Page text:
Few topics in history command as much obsession and relentless discussion as wars. This is no surprise. After all, wars have always been a main stage for great heroes and malicious villains. Even if these heroes and villains are storybook versions of the real thing. If world history was a movie, wars would be the action scenes. And who doesn’t love a good action scene? For many Americans, the greatest (grimmest may be more accurate) action scene is that of the American Civil War. As Tony Horwitz makes abundantly clear in his book Confederates in the Attic, the Civil War occupies a starring role in the lives of many Americans. These people eat, sleep, live, and breathe (literally in several cases) Civil War.
What is it that makes wars, and the Civil War in particular, so interesting for Americans? Unfortunately, a definitive answer to that question is not easily found. For some, such as Robert Lee Hodge, who adorns the cover of Horwitz’ book, it may just be a fascination of a life so foreign to their own. In Hodge’s own words, “When you get into the grim details of the War, you realize you’ve lived a soft life” (16). For Hodge and other reenactors, the Civil War is a form of escapism. For all the reasons to be obsessed with the Civil War this may be the most benign. It may seem a bit goofy to some, but the same could be said about a variety of other hobbies.
Sometimes, however, the Civil War is more than just a weekend obsession. It is a lifestyle. Such is what Horwitz encountered in North Carolina. These people centered their community around confederate clubs. Largely, what this amounted to was a glorification of the Confederacy and its heroes. However, for some, such as a twelve-year-old girl that Horwitz talked to, confederate clubs were just something people did. This young girl did not have an agenda, she just liked the confederates for their underdog status.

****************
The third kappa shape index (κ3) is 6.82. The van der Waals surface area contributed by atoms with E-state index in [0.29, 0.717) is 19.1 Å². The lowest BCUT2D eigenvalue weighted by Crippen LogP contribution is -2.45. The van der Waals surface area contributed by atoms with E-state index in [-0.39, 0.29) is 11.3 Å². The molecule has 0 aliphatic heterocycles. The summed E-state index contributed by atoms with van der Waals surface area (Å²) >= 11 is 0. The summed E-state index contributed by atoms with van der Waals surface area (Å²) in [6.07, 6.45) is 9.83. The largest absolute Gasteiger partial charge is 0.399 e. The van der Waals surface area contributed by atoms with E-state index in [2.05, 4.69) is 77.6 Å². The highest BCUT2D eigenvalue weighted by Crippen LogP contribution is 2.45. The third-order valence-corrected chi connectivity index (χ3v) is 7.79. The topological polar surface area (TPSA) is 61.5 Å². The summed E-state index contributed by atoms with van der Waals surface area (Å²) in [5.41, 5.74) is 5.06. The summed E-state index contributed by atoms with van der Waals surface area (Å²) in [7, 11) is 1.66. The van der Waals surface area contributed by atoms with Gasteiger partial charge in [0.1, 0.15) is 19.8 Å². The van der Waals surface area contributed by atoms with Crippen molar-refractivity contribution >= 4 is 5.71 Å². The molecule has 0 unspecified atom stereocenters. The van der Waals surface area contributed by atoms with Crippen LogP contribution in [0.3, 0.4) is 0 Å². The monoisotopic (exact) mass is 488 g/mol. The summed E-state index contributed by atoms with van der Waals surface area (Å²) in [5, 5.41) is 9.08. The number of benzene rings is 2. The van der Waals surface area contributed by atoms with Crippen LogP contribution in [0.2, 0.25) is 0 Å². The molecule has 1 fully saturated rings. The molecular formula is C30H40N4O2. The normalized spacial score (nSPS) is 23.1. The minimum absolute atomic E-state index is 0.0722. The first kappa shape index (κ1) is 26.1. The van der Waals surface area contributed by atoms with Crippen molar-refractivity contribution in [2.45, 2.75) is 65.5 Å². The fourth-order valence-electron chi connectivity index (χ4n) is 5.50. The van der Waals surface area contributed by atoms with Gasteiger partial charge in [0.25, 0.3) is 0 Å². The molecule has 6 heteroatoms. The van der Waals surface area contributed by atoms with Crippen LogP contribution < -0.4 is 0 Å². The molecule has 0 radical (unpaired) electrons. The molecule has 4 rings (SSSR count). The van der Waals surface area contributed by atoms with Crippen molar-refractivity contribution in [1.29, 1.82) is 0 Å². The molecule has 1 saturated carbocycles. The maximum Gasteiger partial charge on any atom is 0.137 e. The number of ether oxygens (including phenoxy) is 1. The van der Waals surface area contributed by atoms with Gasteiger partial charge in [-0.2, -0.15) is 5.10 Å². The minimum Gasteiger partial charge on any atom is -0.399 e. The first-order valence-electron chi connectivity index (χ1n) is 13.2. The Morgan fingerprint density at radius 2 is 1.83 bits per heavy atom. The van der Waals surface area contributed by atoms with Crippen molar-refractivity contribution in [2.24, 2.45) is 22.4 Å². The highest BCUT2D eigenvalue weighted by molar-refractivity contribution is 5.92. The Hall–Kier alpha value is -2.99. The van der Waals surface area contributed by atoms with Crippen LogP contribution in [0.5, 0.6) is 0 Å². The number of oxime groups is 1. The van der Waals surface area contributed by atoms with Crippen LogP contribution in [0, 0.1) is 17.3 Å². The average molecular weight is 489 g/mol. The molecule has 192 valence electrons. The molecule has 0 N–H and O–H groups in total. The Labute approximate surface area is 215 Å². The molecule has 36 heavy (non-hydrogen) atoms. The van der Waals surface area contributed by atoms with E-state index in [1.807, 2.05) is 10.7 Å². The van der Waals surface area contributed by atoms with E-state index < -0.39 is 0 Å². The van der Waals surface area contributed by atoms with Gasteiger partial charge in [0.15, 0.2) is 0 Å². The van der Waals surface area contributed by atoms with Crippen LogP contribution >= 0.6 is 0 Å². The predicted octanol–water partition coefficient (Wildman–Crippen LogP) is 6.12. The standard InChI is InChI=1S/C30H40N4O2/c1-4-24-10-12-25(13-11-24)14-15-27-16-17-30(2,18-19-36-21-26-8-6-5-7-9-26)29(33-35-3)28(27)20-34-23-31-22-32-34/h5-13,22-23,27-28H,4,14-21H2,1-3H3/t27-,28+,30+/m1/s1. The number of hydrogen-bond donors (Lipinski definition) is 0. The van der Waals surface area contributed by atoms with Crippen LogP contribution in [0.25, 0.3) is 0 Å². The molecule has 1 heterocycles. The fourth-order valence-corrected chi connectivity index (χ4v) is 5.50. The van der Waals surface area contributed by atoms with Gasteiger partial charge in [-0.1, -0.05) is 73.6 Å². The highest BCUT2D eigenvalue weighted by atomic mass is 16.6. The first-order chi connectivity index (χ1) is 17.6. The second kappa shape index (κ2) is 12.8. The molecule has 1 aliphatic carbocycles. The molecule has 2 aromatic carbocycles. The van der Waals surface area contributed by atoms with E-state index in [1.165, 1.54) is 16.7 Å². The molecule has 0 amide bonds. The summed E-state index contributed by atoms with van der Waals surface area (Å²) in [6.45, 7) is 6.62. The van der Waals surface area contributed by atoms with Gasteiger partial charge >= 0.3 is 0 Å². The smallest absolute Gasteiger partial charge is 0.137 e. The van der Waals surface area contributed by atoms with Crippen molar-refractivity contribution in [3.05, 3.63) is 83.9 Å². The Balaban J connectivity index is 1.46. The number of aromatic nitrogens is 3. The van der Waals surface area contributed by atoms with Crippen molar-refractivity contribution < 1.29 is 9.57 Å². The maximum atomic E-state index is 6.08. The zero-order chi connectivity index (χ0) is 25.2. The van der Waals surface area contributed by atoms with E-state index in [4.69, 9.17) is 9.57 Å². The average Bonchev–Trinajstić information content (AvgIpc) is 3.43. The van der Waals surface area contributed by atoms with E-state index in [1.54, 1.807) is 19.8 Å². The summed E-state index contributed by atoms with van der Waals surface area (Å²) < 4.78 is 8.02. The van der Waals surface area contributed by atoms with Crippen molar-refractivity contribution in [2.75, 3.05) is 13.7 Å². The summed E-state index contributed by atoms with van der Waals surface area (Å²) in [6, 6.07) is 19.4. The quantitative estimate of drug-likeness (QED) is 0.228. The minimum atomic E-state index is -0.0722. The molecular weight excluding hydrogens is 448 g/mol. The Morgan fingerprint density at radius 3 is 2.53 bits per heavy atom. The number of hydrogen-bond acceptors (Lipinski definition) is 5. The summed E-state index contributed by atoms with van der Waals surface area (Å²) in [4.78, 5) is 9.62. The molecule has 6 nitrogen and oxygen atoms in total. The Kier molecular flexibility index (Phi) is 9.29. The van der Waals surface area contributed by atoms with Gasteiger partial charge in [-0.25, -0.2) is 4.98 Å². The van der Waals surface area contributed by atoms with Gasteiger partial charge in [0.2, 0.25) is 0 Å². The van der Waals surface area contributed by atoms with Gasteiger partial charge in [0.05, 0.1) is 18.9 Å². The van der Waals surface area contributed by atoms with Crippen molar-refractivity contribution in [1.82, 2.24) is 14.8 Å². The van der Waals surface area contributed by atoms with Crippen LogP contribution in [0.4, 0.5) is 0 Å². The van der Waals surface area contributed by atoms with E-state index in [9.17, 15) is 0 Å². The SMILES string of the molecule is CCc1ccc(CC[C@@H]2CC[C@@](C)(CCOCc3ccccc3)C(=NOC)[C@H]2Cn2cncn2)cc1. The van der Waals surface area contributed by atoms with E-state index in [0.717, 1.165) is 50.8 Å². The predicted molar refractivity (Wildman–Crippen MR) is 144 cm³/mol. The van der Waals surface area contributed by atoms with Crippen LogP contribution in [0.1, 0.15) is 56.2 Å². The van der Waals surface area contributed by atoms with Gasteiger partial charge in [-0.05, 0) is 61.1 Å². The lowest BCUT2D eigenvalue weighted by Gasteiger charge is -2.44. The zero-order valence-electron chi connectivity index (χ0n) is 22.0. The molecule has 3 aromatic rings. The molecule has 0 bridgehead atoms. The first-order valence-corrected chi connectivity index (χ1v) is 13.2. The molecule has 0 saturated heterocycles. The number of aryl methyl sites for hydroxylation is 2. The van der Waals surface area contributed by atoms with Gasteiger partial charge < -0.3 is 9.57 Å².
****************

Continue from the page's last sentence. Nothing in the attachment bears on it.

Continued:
Nevertheless, slavery is undeniably tied to the Civil War. Horwitz strategically juxtaposes the confederate clubs of North Carolina with a celebration of Martin Luther King Jr. Day. He talked to a young pastor named Michael King who saw what he called confederacy worship. King concluded, “remember your ancestors, but remember what they fought for too, and recognize it was wrong” (44).
Wars, often, represent the boiling point of differences in ideological views. Maybe this is one of the reasons why so many people find wars so fascinating. As a historian, it is tempting to just paint everything in black and white to prove a point. But that might not be the answer. For Public Historians, interpreting the past can benefit from differing viewpoints. The National Parks Service has done this sort of thing by showing the “transformative power of exposing visitors to the original openendedness of history by shifting from fixed explanations of the past to considering the past moment as the original participants experienced it when they did not know what the outcomes would be” (Imperiled Promise, 44). These viewpoints should not be presented as choose-your-own-truths, rather they should cause the viewer to consider the differing viewpoints and come to the truth through careful consideration. But that is the hard part: sometimes public history means braving the storms of public psychology.